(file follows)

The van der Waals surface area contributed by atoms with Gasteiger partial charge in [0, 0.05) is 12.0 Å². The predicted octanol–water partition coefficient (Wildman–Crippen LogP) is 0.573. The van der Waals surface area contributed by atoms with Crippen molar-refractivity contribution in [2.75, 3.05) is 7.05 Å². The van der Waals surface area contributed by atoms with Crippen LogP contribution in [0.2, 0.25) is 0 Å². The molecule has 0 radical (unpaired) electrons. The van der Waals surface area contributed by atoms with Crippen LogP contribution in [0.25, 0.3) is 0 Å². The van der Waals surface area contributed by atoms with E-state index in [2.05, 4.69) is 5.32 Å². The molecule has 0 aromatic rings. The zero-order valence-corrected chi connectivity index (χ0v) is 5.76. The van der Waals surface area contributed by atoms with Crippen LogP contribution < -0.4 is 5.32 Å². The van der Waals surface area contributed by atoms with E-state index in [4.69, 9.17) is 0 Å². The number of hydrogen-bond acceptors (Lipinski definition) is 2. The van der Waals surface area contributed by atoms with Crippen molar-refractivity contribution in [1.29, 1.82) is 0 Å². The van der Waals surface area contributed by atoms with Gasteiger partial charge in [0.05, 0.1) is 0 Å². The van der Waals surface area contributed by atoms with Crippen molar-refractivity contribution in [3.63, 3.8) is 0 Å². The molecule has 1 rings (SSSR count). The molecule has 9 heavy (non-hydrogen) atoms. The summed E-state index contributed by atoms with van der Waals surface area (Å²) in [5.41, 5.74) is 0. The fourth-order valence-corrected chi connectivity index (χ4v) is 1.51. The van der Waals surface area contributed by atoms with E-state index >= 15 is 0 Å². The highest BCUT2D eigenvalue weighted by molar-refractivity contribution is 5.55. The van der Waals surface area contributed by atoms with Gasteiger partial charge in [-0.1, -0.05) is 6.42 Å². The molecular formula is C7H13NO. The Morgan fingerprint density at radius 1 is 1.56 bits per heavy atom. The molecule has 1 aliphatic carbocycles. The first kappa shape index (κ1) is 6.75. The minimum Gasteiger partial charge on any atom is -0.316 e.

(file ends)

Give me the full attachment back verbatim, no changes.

The van der Waals surface area contributed by atoms with Gasteiger partial charge in [0, 0.05) is 12.0 Å². The predicted octanol–water partition coefficient (Wildman–Crippen LogP) is 0.573. The van der Waals surface area contributed by atoms with Crippen molar-refractivity contribution in [2.75, 3.05) is 7.05 Å². The van der Waals surface area contributed by atoms with Crippen LogP contribution in [0.2, 0.25) is 0 Å². The molecule has 0 radical (unpaired) electrons. The van der Waals surface area contributed by atoms with Crippen LogP contribution in [0.25, 0.3) is 0 Å². The van der Waals surface area contributed by atoms with E-state index in [2.05, 4.69) is 5.32 Å². The molecule has 0 aromatic rings. The zero-order valence-corrected chi connectivity index (χ0v) is 5.76. The van der Waals surface area contributed by atoms with Crippen LogP contribution < -0.4 is 5.32 Å². The van der Waals surface area contributed by atoms with E-state index in [4.69, 9.17) is 0 Å². The number of hydrogen-bond acceptors (Lipinski definition) is 2. The van der Waals surface area contributed by atoms with Crippen molar-refractivity contribution in [1.29, 1.82) is 0 Å². The van der Waals surface area contributed by atoms with Gasteiger partial charge in [0.05, 0.1) is 0 Å². The van der Waals surface area contributed by atoms with Crippen molar-refractivity contribution in [3.63, 3.8) is 0 Å². The molecule has 1 rings (SSSR count). The molecule has 9 heavy (non-hydrogen) atoms. The summed E-state index contributed by atoms with van der Waals surface area (Å²) in [5.41, 5.74) is 0. The fourth-order valence-corrected chi connectivity index (χ4v) is 1.51. The van der Waals surface area contributed by atoms with E-state index >= 15 is 0 Å². The highest BCUT2D eigenvalue weighted by molar-refractivity contribution is 5.55. The van der Waals surface area contributed by atoms with Gasteiger partial charge in [-0.1, -0.05) is 6.42 Å². The molecular formula is C7H13NO. The Morgan fingerprint density at radius 1 is 1.56 bits per heavy atom. The molecule has 1 aliphatic carbocycles. The first kappa shape index (κ1) is 6.75. The minimum Gasteiger partial charge on any atom is -0.316 e.